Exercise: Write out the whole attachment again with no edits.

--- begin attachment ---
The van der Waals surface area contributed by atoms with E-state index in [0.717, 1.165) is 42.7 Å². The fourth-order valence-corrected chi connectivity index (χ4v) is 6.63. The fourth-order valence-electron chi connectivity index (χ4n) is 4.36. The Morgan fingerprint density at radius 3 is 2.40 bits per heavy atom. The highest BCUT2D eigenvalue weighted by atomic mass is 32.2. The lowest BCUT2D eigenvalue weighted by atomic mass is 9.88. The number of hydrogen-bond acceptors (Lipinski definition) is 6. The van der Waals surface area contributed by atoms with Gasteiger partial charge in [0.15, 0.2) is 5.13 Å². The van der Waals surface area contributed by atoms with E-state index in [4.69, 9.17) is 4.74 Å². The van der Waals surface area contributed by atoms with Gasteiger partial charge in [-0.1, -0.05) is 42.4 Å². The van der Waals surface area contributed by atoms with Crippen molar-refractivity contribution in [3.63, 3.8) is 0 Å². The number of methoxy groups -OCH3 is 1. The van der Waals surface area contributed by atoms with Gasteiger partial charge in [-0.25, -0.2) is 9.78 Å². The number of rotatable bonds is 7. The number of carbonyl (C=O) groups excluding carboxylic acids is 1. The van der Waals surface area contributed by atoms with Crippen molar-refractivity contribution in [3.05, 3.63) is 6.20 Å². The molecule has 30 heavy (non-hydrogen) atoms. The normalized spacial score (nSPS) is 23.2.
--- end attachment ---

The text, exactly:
The van der Waals surface area contributed by atoms with E-state index in [0.717, 1.165) is 42.7 Å². The fourth-order valence-corrected chi connectivity index (χ4v) is 6.63. The fourth-order valence-electron chi connectivity index (χ4n) is 4.36. The Morgan fingerprint density at radius 3 is 2.40 bits per heavy atom. The highest BCUT2D eigenvalue weighted by atomic mass is 32.2. The lowest BCUT2D eigenvalue weighted by atomic mass is 9.88. The number of hydrogen-bond acceptors (Lipinski definition) is 6. The van der Waals surface area contributed by atoms with Gasteiger partial charge in [0.15, 0.2) is 5.13 Å². The van der Waals surface area contributed by atoms with E-state index in [4.69, 9.17) is 4.74 Å². The van der Waals surface area contributed by atoms with Gasteiger partial charge in [-0.1, -0.05) is 42.4 Å². The van der Waals surface area contributed by atoms with Crippen molar-refractivity contribution in [3.63, 3.8) is 0 Å². The number of methoxy groups -OCH3 is 1. The van der Waals surface area contributed by atoms with Gasteiger partial charge in [-0.25, -0.2) is 9.78 Å². The number of rotatable bonds is 7. The number of carbonyl (C=O) groups excluding carboxylic acids is 1. The van der Waals surface area contributed by atoms with Crippen molar-refractivity contribution in [3.05, 3.63) is 6.20 Å². The molecule has 30 heavy (non-hydrogen) atoms. The normalized spacial score (nSPS) is 23.2.